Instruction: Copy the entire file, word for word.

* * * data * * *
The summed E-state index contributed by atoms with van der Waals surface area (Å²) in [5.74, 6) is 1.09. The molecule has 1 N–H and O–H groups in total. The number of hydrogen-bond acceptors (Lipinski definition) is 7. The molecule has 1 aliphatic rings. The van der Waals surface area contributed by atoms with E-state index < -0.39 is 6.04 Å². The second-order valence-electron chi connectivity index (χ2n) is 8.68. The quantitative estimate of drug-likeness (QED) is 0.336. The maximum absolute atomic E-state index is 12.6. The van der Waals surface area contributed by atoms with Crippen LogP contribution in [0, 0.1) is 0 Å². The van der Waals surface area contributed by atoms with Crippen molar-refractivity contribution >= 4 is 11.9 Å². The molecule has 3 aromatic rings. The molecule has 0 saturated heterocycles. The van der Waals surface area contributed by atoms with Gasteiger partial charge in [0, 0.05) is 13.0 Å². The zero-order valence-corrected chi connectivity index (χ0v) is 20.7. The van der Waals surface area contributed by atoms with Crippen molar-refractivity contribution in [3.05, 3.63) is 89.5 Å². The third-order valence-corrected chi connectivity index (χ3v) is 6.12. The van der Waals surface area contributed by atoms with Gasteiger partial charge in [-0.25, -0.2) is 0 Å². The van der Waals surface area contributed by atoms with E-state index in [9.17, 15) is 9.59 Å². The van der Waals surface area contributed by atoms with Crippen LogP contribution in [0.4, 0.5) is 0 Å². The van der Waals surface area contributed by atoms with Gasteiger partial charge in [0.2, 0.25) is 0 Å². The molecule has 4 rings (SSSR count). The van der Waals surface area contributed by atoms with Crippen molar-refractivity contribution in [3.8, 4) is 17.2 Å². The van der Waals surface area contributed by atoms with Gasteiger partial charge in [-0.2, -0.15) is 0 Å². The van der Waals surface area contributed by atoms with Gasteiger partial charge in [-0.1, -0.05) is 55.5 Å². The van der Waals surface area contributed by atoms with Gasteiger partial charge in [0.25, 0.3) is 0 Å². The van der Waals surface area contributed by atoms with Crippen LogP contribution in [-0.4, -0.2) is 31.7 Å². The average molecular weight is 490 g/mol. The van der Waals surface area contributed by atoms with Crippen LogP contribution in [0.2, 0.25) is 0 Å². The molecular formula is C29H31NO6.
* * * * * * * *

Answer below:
The summed E-state index contributed by atoms with van der Waals surface area (Å²) in [5.74, 6) is 1.09. The molecule has 1 N–H and O–H groups in total. The number of hydrogen-bond acceptors (Lipinski definition) is 7. The molecule has 1 aliphatic rings. The van der Waals surface area contributed by atoms with E-state index < -0.39 is 6.04 Å². The second-order valence-electron chi connectivity index (χ2n) is 8.68. The quantitative estimate of drug-likeness (QED) is 0.336. The maximum absolute atomic E-state index is 12.6. The van der Waals surface area contributed by atoms with Crippen LogP contribution in [0, 0.1) is 0 Å². The van der Waals surface area contributed by atoms with Crippen molar-refractivity contribution >= 4 is 11.9 Å². The molecule has 3 aromatic rings. The molecule has 0 saturated heterocycles. The van der Waals surface area contributed by atoms with Gasteiger partial charge in [0, 0.05) is 13.0 Å². The zero-order valence-corrected chi connectivity index (χ0v) is 20.7. The van der Waals surface area contributed by atoms with Crippen molar-refractivity contribution in [3.05, 3.63) is 89.5 Å². The third-order valence-corrected chi connectivity index (χ3v) is 6.12. The van der Waals surface area contributed by atoms with Gasteiger partial charge in [-0.25, -0.2) is 0 Å². The van der Waals surface area contributed by atoms with E-state index in [9.17, 15) is 9.59 Å². The van der Waals surface area contributed by atoms with Crippen LogP contribution in [0.4, 0.5) is 0 Å². The van der Waals surface area contributed by atoms with Gasteiger partial charge in [0.2, 0.25) is 0 Å². The molecule has 4 rings (SSSR count). The van der Waals surface area contributed by atoms with Crippen molar-refractivity contribution in [3.8, 4) is 17.2 Å². The van der Waals surface area contributed by atoms with Gasteiger partial charge in [-0.2, -0.15) is 0 Å². The van der Waals surface area contributed by atoms with Gasteiger partial charge in [-0.1, -0.05) is 55.5 Å². The van der Waals surface area contributed by atoms with Gasteiger partial charge in [0.25, 0.3) is 0 Å². The van der Waals surface area contributed by atoms with Crippen LogP contribution in [-0.4, -0.2) is 31.7 Å². The average molecular weight is 490 g/mol. The van der Waals surface area contributed by atoms with Crippen LogP contribution in [0.2, 0.25) is 0 Å². The molecular formula is C29H31NO6.